Is Pulau Ubin Safe to Visit Solo?

Nestled in the northeast of Singapore, Pulau Ubin island lured me in with the promise of tranquillity and rustic natural beauty. Away from the bright city lights and bustling lifestyle, this small island offers an idyllic wildlife-filled escape, right on Singapore’s doorstep.

Approximately 10.19 square kilometres in size, the lush island of Pulau Ubin is popular for cycling or walking through its many trails and boardwalks, with many interesting natural landmarks and historic points of interest to stop at.

But as a solo female traveller, the question of safety naturally crossed my mind and I found myself wondering “is Pulau Ubin safe to visit?” Especially as I had heard it’s an absolute contrast from the urban metropolis of the mainland: quiet and somewhat isolated.

After a little research, I decided to go for it and set out alone to explore Pulau Ubin on a hot and sunny Saturday morning.

Bombing around this nature-abundant island alone on a bike was absolutely my highlight of my trip Singapore and so I’d hate for people to skip it based on safety concerns.

So after venturing there alone recently, here’s what to expect and why I think Pulau Ubin in Singapore is a safe place to travel solo for a day trip.

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So, is Pulau Ubin Safe?


1. Crime Rates

Statistically speaking, incidents on Pulau Ubin are infrequent. While precise figures are challenging to find, you can take comfort from Singapore’s overall status as one of the safest countries in the world.

According to a 2020 study, Singapore came out as number one in the travel safety index which takes the top 50 most visited countries and ranks them on seven safety factors. 

The city-state boasts low crime rates and stringent security measures, and this commitment extends to Pulau Ubin too.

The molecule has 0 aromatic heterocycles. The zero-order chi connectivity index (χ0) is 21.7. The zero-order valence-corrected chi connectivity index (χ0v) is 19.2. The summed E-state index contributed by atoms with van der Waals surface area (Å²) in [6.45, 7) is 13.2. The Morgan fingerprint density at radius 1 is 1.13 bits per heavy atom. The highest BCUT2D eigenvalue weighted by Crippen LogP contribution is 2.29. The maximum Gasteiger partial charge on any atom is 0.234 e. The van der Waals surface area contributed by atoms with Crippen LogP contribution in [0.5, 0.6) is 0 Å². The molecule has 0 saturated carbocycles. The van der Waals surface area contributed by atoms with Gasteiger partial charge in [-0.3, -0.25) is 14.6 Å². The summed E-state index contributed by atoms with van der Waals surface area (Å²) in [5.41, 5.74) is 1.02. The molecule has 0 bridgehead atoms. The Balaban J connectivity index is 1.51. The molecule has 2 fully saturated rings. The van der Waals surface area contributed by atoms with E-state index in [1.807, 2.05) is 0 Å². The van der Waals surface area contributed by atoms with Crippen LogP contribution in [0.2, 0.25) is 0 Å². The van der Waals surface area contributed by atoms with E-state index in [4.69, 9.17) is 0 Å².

National Parks Board officers patrol the island, ensuring the safety and well-being of all visitors. I bumped into friendly volunteers walking around litter picking in small groups. You’ll also notice a police station just to the right of the jetty so you can have peace of mind knowing there is law enforcement on the island.

As always, don’t show off or leave valuables unattended or take any unnecessary risks, and you should be safe visiting Pulau Ubin alone. That being said, I did leave my hire bike unchained out of sight when I had lunch (I noticed locals did this with their bikes too), so I do think the risk of a crime like this is pretty rare.

2. Locals & Unwanted Attention

One thing I really like about Singapore (and which is quite unusual in many parts of Asia) is that I didn’t feel like I stood out or drew attention, despite being a caucasian woman and an obvious tourist. This was the same on Pulau Ubin too. 

My interactions with locals, including dining alone, were extremely pleasant and I didn’t feel even slightly intimidated or uncomfortable. 

Showing skin such as bare legs isn’t an issue in Singapore either (unless in temples or other places of worship) and many Singaporean women wear shorts or skimpy tops, so I felt comfortable to do the same on Pulau Ubin, (which is great considering I was doing physical activity in the heat!)

Overall, I felt like I blended in and the locals were totally cool and welcoming. It’s awesome to experience locals as allies to solo female travel.

3. Cycling, Road & Trail Safety


Hiring a bike and cycling around the island, including hitting up the trails at the Ketum Mountain Bike Park is a popular activity on Pulau Ubin. Accidents on bikes of course happen, so it’s worth getting a helmet with your bike hire and ensure you test the bike before hiring it, including trying the brakes.

In fact, there have been a few deaths on Pulau Ubin over the years from people sustaining head injuries from crashing or falling off their bikes, especially around the steep Jalan Wat Siam road (grimly dubbed ‘Cemetery Road’ by locals).

The roads are relatively quiet, but the ‘main’ road is pretty much a single tarmac lane where the odd vehicle or small truck may pass you. Locals are well aware of tourists on bikes but you’ll just need to take care around corners and keep to the left hand side.

If you’re not an experienced or confident mountain biker but want to hit up the dedicated park, then just stick to the blue trails. Or, you can opt for just cycling the main sights which are accessed on pretty flat gravel tracks or roads. 

All trails are clearly marked and well maintained. You’ll also find notice boards with a map of Pulau Ubin dotted around so you shouldn’t get lost.